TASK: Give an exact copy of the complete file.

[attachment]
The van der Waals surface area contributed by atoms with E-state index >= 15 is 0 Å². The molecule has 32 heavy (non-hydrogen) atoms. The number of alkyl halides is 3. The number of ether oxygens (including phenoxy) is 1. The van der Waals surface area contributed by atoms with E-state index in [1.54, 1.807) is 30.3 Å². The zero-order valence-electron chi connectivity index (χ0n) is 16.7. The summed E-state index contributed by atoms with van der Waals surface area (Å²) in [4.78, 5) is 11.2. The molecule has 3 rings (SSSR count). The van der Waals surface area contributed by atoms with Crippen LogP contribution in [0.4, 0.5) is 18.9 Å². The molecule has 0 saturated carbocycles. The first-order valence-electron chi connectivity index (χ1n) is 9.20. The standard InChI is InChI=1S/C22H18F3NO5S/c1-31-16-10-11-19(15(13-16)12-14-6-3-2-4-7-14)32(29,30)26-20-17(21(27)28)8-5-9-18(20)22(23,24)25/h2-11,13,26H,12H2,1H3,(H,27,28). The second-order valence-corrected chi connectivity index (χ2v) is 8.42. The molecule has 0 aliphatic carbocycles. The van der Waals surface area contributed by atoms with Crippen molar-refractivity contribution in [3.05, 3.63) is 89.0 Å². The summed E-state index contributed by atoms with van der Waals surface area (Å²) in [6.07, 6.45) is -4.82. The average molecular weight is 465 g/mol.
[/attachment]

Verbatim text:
The van der Waals surface area contributed by atoms with E-state index >= 15 is 0 Å². The molecule has 32 heavy (non-hydrogen) atoms. The number of alkyl halides is 3. The number of ether oxygens (including phenoxy) is 1. The van der Waals surface area contributed by atoms with E-state index in [1.54, 1.807) is 30.3 Å². The zero-order valence-electron chi connectivity index (χ0n) is 16.7. The summed E-state index contributed by atoms with van der Waals surface area (Å²) in [4.78, 5) is 11.2. The molecule has 3 rings (SSSR count). The van der Waals surface area contributed by atoms with Crippen LogP contribution in [0.4, 0.5) is 18.9 Å². The molecule has 0 saturated carbocycles. The first-order valence-electron chi connectivity index (χ1n) is 9.20. The standard InChI is InChI=1S/C22H18F3NO5S/c1-31-16-10-11-19(15(13-16)12-14-6-3-2-4-7-14)32(29,30)26-20-17(21(27)28)8-5-9-18(20)22(23,24)25/h2-11,13,26H,12H2,1H3,(H,27,28). The second-order valence-corrected chi connectivity index (χ2v) is 8.42. The molecule has 0 aliphatic carbocycles. The van der Waals surface area contributed by atoms with Crippen molar-refractivity contribution in [3.05, 3.63) is 89.0 Å². The summed E-state index contributed by atoms with van der Waals surface area (Å²) in [6.07, 6.45) is -4.82. The average molecular weight is 465 g/mol.